Donahue

Presenter's ideas

[UPDATE: Visit the Donahue site or see Donahue presentations.]

Donahue is a web app co-designed and built by Arc90 and Behavior Design. The original idea for Donahue was born out of frustration with the state of (in)attention paid to presenters at conferences. As the project evolved, the tool shifted to one that attempts to break down the wall between the presenter and the audience. By creating a frictionless environment for the audience to react, respond, reject or share the presenter’s ideas, Donahue shifts the standard presentation from a broadcast / consumer approach into a that of a conversation. And this is precisely the reason that people attend conferences – to engage in conversations.

Donahue – a new and unique presentation tool powered by Twitter – was unveiled at SXSW 2011, in a talk co-presented by Arc90′s Tim Meaney and Behavior Design’s Chris Fahey. Tim and Chris delivered the talk, titled “Toss the Projector: Redefining the Audience / Presenter Dynamic“, via Donahue. The ideas explored in this talk were reinforced by Donahue, including:

  • Conference talks, like all media, have been transformed from broadcast to conversation.
  • The technology of the conference presentation is broken.
  • The audience insists upon having a conversation in real-time about the presenter’s ideas, and the presenter should embrace this.
  • A presenter’s goal for a talk should be to start a meme.
  • Our collective concept of attention is changing.

Donahue uses Twitter as its conversation medium. Each “slide” unveiled in Donahue is actually a tweet sent out in real-time by the presenter. The audience reaction (i.e. the “back channel”) is collected and displayed by Donahue in a unique presentation console that participants – whether present at the talk or anywhere in the world – can enjoy and use to directly engage. The result is a uniquely intimate and engaging experience that is markedly different from the typically passive experience of sitting through an exposition accompanied by a slide deck.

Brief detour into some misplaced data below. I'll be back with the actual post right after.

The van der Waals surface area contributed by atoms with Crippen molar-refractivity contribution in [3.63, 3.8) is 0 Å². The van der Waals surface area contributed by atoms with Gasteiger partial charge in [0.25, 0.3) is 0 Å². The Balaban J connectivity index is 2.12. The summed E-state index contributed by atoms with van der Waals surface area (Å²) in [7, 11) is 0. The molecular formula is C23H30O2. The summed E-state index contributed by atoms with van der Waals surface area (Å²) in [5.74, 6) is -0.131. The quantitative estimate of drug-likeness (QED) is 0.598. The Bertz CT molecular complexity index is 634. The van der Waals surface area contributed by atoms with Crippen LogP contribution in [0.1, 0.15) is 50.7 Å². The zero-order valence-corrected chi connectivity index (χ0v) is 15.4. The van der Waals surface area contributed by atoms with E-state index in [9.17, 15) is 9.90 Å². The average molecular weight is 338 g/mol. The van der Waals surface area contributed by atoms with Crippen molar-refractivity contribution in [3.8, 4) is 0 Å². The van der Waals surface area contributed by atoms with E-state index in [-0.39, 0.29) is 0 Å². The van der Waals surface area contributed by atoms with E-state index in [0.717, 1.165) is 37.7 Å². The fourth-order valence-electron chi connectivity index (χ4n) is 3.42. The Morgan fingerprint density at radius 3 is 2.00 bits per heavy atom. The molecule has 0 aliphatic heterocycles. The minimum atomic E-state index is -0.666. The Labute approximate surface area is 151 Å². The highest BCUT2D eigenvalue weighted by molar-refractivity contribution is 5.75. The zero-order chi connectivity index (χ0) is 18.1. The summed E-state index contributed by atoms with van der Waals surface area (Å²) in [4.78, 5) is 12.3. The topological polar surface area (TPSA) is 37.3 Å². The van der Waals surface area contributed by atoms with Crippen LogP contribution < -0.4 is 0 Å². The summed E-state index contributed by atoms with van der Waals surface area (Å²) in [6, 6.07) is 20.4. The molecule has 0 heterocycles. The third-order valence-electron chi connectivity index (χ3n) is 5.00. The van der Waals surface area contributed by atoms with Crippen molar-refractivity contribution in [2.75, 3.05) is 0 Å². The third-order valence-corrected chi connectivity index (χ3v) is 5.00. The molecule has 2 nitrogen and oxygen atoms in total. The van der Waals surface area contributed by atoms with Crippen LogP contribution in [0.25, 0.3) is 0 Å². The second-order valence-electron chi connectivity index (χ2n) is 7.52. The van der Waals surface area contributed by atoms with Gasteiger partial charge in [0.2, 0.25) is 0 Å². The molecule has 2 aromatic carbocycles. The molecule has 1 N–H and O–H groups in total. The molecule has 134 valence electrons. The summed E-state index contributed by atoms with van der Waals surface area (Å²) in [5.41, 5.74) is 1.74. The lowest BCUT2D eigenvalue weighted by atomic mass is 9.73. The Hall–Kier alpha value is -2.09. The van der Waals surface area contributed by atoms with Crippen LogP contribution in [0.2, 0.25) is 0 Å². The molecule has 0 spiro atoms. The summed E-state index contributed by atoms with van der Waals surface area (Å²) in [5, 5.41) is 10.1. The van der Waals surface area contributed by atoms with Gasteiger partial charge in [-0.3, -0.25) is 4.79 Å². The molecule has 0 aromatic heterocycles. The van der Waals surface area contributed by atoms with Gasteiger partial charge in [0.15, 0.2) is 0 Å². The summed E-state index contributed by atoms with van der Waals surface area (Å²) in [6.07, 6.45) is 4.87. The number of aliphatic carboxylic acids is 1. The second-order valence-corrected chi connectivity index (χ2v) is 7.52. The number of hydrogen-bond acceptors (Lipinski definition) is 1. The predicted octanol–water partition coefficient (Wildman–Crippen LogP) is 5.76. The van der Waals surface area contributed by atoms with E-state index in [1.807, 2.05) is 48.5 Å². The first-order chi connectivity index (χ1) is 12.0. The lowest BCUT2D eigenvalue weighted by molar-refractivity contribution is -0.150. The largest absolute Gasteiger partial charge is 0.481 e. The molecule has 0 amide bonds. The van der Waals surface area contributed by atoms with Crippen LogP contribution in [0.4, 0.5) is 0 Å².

Another premise behind Donahue is that while presentations have a beginning and end point, the chatter lingers on long after. Donahue leaves behind a permanent record of the speaker’s ideas, and the audience’s reaction to their points. This eliminates the abstraction of uploading the slides for later review by the audience, as the speaker’s ideas are immediately and always available online.

As a real-time platform for having a conversation around a conference presentation, Donahue had to be extremely scalable and performant. The possibility for a huge amount of curious participants was very real, as Donahue reaches out immediately into Twitter (what we internally called The O’Reilly Effect, where one retweet from Tim O’Reilly could bring in tens of thousand viewers to the presentation). Donahue achieved this level of performance with an architecture built upon real-time consumption of the Twitter API, dedicated node.js servers for the presenter and projector views of the content, a replicated farm of node servers for serving content to participants and directly connected clients using WebSockets instead of aggressive polling. The kick-ass development team behind Donahue will be sharing the architecture and technical thinking behind Donahue in future blog posts.

Arc90 and Behavior are exploring options for moving this project forward, follow @donahueapp on Twitter to stay informed of any news. For further information about the project read Conversation is the New Attention.